Manly have played some brilliant football in recent weeks to confirm their pedigree in the 2011 competition, with their defence against kicks a critical factor in their surge up the ladder.
While there has been plenty of talk surrounding the Dragons’ defence this season, and rightfully so, the Sea Eagles have positioned themselves in third place on the ladder with some impressive defending of their own.
Attacking kicks are such an integral part of modern rugby league; while some teams really struggle with the isolation of cross-field bombs or the pace of a chaser on a clever grubber, the Manly boys have been outstanding.
For starters they have conceded just two tries to kicks all year, a phenomenal effort. “Manly’s defence this year is developing to a point where it is on par with the Dragons,” Immortal Bob Fulton says. “Not statistically just yet, but they are improving in recent weeks and it has certainly helped them.”
Consider that the Sharks have already leaked 17 tries from the boot and you can see the difference this can make to a side’s fortunes.
But defensive woes from kicks are not just restricted to under-performing teams.
The Dragons and Cowboys have struggled to contain attacking kicks, leaking 12 and 10 tries respectively. In the Dragons’ case this has largely come about due to oppositions having little option but to revert to the lottery of the kick, such is their defensive might.
But as Manly continue to improve defensively on the ground, the fact they also are rock solid against kicks could prove a massive advantage.
It’s one thing to observe the figures in terms of tries – but let’s go deeper into the fabric of defence to attacking kicks. Which teams successfully defuse what types of kicks? Is there a particular type of kick your side just can’t seem to handle? (Definition: a kick is successfully defused when it is taken without surrendering possession to the opposite team. It is unsuccessful when an error or a try occurs.)
Not surprisingly the Sea Eagles lead the way when it comes to overall kick defusal. They are successfully negotiating 81 per cent of all kicks booted their way. The Bulldogs are the second-best side in this category, boasting 78 per cent, while the Warriors and Raiders sit equal third on 76 per cent.
At the other end of the scale the Sharks are successfully taking in just 57 per cent of kicks – in other words, if you kick to Cronulla you nearly have a 50:50 chance of getting a positive result! The Titans (61 per cent) and Wests Tigers (62 per cent) are the other strugglers.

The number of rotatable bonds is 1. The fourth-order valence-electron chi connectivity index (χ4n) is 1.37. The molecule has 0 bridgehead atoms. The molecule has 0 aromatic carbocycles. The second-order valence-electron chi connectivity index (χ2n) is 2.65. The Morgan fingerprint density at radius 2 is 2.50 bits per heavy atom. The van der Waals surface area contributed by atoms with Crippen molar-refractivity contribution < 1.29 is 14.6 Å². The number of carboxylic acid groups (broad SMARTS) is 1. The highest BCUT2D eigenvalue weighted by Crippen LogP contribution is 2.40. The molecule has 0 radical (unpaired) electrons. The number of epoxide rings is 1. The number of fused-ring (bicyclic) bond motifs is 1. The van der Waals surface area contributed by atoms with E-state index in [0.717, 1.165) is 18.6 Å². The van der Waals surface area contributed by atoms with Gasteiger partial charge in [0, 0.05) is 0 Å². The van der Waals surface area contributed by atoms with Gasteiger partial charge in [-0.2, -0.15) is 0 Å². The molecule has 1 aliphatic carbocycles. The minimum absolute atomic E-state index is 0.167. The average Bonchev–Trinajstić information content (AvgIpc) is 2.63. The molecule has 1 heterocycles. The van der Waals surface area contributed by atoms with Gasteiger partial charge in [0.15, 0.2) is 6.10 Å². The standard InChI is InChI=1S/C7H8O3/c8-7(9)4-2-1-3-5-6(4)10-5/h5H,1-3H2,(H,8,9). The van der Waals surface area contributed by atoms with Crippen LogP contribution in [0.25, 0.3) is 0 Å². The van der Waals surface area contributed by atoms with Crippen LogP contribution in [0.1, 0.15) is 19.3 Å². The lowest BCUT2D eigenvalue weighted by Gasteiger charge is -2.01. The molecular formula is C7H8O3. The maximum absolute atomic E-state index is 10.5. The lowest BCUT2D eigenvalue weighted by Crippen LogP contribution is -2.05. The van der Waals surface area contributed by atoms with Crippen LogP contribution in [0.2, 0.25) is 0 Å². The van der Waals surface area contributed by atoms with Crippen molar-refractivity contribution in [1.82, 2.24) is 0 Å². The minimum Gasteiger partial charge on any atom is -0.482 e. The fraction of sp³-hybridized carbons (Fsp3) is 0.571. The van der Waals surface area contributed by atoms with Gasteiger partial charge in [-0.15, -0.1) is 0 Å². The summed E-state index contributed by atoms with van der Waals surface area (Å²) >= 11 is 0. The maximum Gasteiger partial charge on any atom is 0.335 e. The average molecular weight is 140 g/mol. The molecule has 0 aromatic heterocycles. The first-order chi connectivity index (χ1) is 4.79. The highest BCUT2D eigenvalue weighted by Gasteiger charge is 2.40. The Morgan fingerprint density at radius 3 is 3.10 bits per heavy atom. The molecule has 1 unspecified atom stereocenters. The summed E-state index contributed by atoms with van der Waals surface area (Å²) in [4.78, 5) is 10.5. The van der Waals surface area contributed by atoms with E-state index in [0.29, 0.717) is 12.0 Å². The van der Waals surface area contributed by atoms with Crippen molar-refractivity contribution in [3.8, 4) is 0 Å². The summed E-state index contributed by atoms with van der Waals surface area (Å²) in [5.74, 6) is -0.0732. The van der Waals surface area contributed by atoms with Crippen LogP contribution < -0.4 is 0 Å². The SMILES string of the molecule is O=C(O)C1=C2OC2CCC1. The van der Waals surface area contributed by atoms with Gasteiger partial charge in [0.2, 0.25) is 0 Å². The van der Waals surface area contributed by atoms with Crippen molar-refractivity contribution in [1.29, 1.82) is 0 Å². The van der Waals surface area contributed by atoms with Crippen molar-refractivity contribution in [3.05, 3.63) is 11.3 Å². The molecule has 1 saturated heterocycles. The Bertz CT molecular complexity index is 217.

Now let’s look at some very common types of kicks…
The Bulldogs have been the best in the NRL so far, with a 100 per cent record at taking care of the old-fashioned chip over the top – but it must be stated they have only had to contend with three all season, the least by any side. Brisbane’s 90 per cent from 10 is probably a more impressive effort.
This is one of the real problem areas for the Sharks, who have successfully shut down just 56 per cent of chips. Opposition teams have smelt the blood in the water and produced 18 chip kicks, with eight of them ending poorly for the Sharks.
The positioning of your fullback and scramble of your edge defenders goes a long way to successfully taking care of grubbers. It is extremely difficult to turn and chase quicker than an advancing chaser, making grubber kicks a very effective shock weapon. They have been the most-used attacking kick in 2011 so far.
The Warriors have been magnificent dealing with grubbers, with a 90 per cent defusal rate. Only three of 31 kicks have troubled them. The Bulldogs get another mention here with their 89 per cent success.
Once again the Sharks take out the gong at the other end of the scale with just a 68 per cent success rate. Nine of 28 grubbers have not ended well for the Sharks.
Considering the Storm have one of the best fullbacks in the world in Billy Slater it is a little surprising to see Melbourne also struggle here, registering just 69 per cent success. Those coaches looking for a weakness in the Storm’s game may just have found it!
The old-fashioned up-and-under in the attacking zone is still used constantly these days but to varying success. The Broncos are handling them best with an 84 per cent success rate, closely followed by Manly (83 per cent), Newcastle (82 per cent) and the Roosters (82 per cent).
The worst under the high ball so far in 2011 are the Wests Tigers, who get a result on just 61 per cent of occasions. No surprise that the Sharks are next worst at 63 per cent.
The cross-field bomb is easily the hardest of all kicks to contend with because of the isolation factor. Generally defending players (usually wingers) are left on their own or with very little help and they are stationary or back-pedalling, while chasers have forward momentum and are liable to make a better leap.
The Gold Coast Titans have really struggled here, with just a 31per cent success rate. They have fielded just five of 16 kicks cleanly thus far. Other massive strugglers are the Cowboys (35 per cent), Wests Tigers (35 per cent), Roosters (35 per cent), Sharks (36 per cent) and Rabbitohs (38 per cent).
Manly really shine in this category. While only four teams in the NRL are above 60 per cent success the Sea Eagles have taken it up a notch to record 74 per cent. They have managed to defuse 20 of the 27 cross-field kicks sent their way.
These kicks are certainly not common but it is worth noting the Sharks (33 per cent) and Panthers (38 per cent) have a real weakness to them, which are usually hoisted by teams as a last-ditch option more than anything.
Footnote: Not long ago you may have read about the bookie who was paying out on the Dragons to win the minor premiership with half the season not even in the books – but if the Sea Eagles can maintain their abilities across the park, including defusing kicks, they may just make that bookie consider his actions more than a little rash.